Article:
SSH into your Gemini board using PuTTY and the IP address you got in the previous stage. The username will be ‘fly’ and the default password if you didn’t change it is ‘mellow’
Run the following commands in the Gemini putty window.
cd ~ cd klipper make menuconfig
Choose the STM32F405 option, This should then default to the settings below. Press q to exit and save.
Then run the following commands. You will see a text stream outputting that it is compiling a bunch of things from src. If everything has worked the last line will say creating hex file out/klipper.bin
make clean make
You now just need to get this file, rename it to firmware.bin and load it onto the sd card. My preferred way of doing this is to use WinSCP to copy the file to my pc and then manually move it over onto the sd card. Create a new session in WinSCP and select the SCP file protocol. Enter the IP address and user info. Leave the port as the default 22.
If successful you will get a visual display of the file system on the Gemini. Go into the klipper file and the out file and copy the klipper.bin file onto your pc. From there copy it to the second sd card as you would normally.
Safely shutdown device to save changes
Armbian devices by default only write to the SD card around once every 30 or so minutes to prolong SD card life. As such if you just power cycle the device by removing the usb cord or turning it off changes won’t be saved. To safely shut down you device use the following command:
sudo shutdown -h now
Follow the Voron zero build manual up until the start of the wiring segment (page 126). Where the remaining pages of the wiring section of the manual are still relevant I will include the images here and the page number for reference (they should be correct as of VERSION 2021-06-13 of the manual)
Follow the manual and attach the 24V power supply to the underside of the printer in the same position as recommended.
The Gemini board has an onboard stepdown to the supply voltage for the SBC side so there is no external 5V supply or buck convertor. Skip this step.
Attach the Fly Gemini to the printed mount (download file here) using 4 off M3*6mm bolts and then add 50mm strips of VHB tape to the back of the mount.
Remove the backing from the tape and press the mount down in place on the electronics backplate. I recommend positioning it roughly in the center like shown below. The usb ports on the left hand side and the connectors for the stepper motors facing towards the top of the printer. I find that it is easiest to press it in place with the board attached. This way you can ensure you have enough space for the USB WiFi adapter (and any future USB devices) as well as access to the USB C ports on the bottom of the board. Once positioned remove the board to apply pressure and get a good stick. Then screw the board back on.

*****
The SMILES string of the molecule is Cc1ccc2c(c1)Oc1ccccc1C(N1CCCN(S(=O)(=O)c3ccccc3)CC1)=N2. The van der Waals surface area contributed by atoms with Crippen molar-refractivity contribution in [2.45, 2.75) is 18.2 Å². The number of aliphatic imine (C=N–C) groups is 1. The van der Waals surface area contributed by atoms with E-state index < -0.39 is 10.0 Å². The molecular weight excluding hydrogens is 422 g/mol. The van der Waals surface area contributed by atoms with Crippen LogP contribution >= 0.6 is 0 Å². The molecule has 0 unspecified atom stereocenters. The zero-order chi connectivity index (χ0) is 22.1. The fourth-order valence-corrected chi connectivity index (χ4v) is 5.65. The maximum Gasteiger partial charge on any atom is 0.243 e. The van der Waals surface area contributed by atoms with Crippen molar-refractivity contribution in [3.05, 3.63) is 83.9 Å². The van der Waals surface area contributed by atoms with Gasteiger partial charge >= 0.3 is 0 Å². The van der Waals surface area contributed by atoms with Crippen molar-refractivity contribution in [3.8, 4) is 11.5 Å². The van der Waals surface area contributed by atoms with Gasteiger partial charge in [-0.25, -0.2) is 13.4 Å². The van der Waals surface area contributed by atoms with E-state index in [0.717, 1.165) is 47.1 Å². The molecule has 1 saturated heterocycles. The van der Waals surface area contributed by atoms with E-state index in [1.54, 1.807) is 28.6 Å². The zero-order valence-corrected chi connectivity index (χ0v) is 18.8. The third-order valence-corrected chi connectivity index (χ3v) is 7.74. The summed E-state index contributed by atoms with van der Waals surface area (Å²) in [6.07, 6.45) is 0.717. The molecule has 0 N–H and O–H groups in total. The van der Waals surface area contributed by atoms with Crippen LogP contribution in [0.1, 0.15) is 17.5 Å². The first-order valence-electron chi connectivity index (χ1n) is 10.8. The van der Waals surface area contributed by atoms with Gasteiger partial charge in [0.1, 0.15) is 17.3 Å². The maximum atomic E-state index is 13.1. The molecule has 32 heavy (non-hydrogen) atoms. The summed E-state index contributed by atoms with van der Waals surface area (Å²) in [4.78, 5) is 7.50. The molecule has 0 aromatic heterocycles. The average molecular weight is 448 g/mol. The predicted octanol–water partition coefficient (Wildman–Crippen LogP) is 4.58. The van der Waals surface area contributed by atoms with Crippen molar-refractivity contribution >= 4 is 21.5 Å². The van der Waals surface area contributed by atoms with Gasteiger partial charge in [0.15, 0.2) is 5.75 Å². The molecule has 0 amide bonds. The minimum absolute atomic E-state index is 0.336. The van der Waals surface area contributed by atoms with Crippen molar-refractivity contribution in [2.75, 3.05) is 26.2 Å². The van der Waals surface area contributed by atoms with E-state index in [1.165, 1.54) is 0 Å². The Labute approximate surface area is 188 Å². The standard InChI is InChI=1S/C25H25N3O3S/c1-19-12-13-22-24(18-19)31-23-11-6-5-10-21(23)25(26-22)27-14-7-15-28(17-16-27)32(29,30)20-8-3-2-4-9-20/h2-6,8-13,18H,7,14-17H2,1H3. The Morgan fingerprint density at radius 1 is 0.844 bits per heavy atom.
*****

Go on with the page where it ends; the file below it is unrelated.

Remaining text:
Next follow the official voron guide for the Mains inlet and power supply wiring (Page 130-133) excluding the connections to the 5v Buck convertor.
From this point on please examine the wiring diagram below. It should be fairly self explanatory. The major things to be aware of is that the hotend cooling fan requires 5V supply and therefore we use the 5v available in the 4 pin CAN port connector and only connect the ground line to the fan port. The fan is controlled by switching the ground supply so this works much like on the SKR mini boards.
Mellow provide JST connectors for all the ports so you should be able to apply the correct connectors to all the components.
Once all your wiring is done your electronics bay should look something like this. Use cable ties and cable trunking to tidy things up if you have them to hand.
Update Klipper etc.
It’s best to keep Klipper and the other software components up to date. You should do this now by clicking on the machine tab and then clicking update all components in the bottom right.
This may take quite a while depending how out of date things are. In particular the system updates take the longest. Go grab a cup of tea or a beer and let it do it’s thing. Once done they should all be green
Commission the printer
Now you should be ready to commission the printer. The first thing we are going to do is replace the default printer.cfg with the Voron zero one configured to run on the Gemini board.
Download the printer.cfg from the 3DPandME github.
rename the existing printer.cfg file to printer_orig.cfg to keep it as a backup/for reference. Upload the one you just downloaded and ensure the name is “printer.cfg”
Go through the printer.cfg and address the following points. Make sure to select the right configuration based on what was shipped with your kit / on what you sourced. For safety reasons you will see a bunch of errors telling you to fix the printer.cfg. Go through this list and uncomment the lines that apply to your setup.
You should now be able to restart the firmware and be greeted with an error free interface.
Next you want to check your motors all move in the correct directions. Try homing your printer and be ready on the emergency stop button. Watch which directions your printer goes. Use the table below to determine whether you need to switch and wires or firmware direction pins. These can be swapped by adding or removing an ! before the direction pin name under the stepper configurations.
Congratulations your printer is up and running and should be ready to do your standard printer calibration stuff! If you are unsure about this check out this reference from the Voron team